Gymnastics based training is becoming increasingly popular in today’s gym and fitness industry. More and more people are looking to learn how to handstand. The current boom of CrossFit is influential, and many people are aiming to develop core components of gymnastics to supplement their training. There are many benefits to learning how to handstand, such as body-awareness, core strength, and kinetic chain alignment. It also makes a brilliant party trick!
How to Handstand: What Does the Perfect Handstand Look Like?
There are three essentials in developing a well-formed handstand. I see too many people doing handstands with poor form. When they then progress to do different handstand shapes or attempt one arm handstands, they seem to struggle with holding them. This is purely down to bad form and/or technique. I have three tips when doing a handstand;
1. Push Out of Shoulders
When learning how to handstand, this is often overlooked. You should not relax your shoulders at any point. If you do so, this will allow the shoulders to sink, and you will lose your form. You need to keep your shoulders in a constant shrug position, and this will ensure your body is in alignment.
2. Point Your Toes
Ensure when you kick up to your handstand you point your toes straight away. You should feel tension throughout your lower limbs because you should be squeezing through your legs down to your toes. This will really help you in learning how to handstand. It aids your balance and also helps to align you with your kinetic chain. If drilled enough, this will become a habit. It is crucial to get this right from the start, as you should eventually be able to do it without even thinking about it.
3. Squeeze Your Core
When squeezing your core, you should feel your abdominals working hard. People assume that your core is solely made up of your abs, but it is also made up of many other muscles. Your back extensors (erector spinae and multifidus) act as a big part of it as well as your obliques. You should think about squeezing the core as a whole. In this way, learning how to handstand goes alongside learning how to engage all of your core muscles.
How to Handstand: Common Mistakes
Many people let their shoulders sink when they kick up into a handstand. This pushes the weight back onto the palm of your hand and results in loss of balance. You actually use your fingers to control your balance. If you’re unsteady in your handstand, squeezing your fingers can bring you back into balance. Pointing your toes in a handstand helps to engage your lower limbs and help to align your kinetic chain to one smooth line.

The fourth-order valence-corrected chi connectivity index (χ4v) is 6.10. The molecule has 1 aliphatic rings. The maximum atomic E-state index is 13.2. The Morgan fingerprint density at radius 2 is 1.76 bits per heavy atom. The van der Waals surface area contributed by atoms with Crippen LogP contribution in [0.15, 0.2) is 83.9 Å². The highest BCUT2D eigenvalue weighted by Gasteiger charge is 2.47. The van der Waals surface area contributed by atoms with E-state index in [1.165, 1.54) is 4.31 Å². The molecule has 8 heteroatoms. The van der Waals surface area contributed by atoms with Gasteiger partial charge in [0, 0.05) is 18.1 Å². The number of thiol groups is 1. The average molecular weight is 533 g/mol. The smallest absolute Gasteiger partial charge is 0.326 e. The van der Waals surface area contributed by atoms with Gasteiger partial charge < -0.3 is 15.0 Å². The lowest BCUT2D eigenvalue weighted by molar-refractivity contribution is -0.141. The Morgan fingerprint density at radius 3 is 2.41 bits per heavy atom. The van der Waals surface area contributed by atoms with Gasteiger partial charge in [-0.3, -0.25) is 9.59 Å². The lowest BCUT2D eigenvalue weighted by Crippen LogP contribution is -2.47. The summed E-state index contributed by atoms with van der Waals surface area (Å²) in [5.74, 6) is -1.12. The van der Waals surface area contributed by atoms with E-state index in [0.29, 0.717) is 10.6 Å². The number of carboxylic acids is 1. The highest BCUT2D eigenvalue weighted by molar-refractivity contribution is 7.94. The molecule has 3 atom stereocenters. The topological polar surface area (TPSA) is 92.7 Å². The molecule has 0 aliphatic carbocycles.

Many people will allow their back to bend when they are doing a handstand because they aren’t engaging their core. This is something gymnasts term ‘banana back’. If your back is bending like a banana when you’re learning how to handstand, think about pointed toes. If you develop a habit of bending your back, you may be able to handstand, but you won’t be able to hold it for very long. You also won’t be able to progress further with learning how to handstand in other shapes.
How to Handstand: Conditioning the Body for a Handstand
When looking at the perfect handstand, you want to ensure that your body is one straight line. This doesn’t just come down to practice. It involves breaking the handstand down into certain essential concepts.
Strength and flexibility are both integral to this. If you do not have significant power in your shoulders, your body will not be able to hold you. This will either result in you being unable to maintain a handstand or making other parts of your body compensate for lack of shoulder strength. To improve shoulder strength, I would recommend doing some press-ups. Try three to five sets of 12 if you can manage them, as we are looking at building strength.
You need to have a reasonable amount of flexibility in your shoulders and wrists. Both of these get pushed to the extremes when holding a handstand. A great way to stretch out your shoulders is getting them into extension. You can do this with the facilitation of a wall or the floor. Hold the stretch for 30 seconds and repeat this every day. You should be able to push yourself that little bit further each time.
Strength is key!
Having core strength is essential in developing a proper handstand. So, before you move onto handstands, you need to ensure your core is strong. Exercises such as v-ups will help develop the strength you need in your core to hold a handstand. To learn more about v-ups here’s a demonstration clip.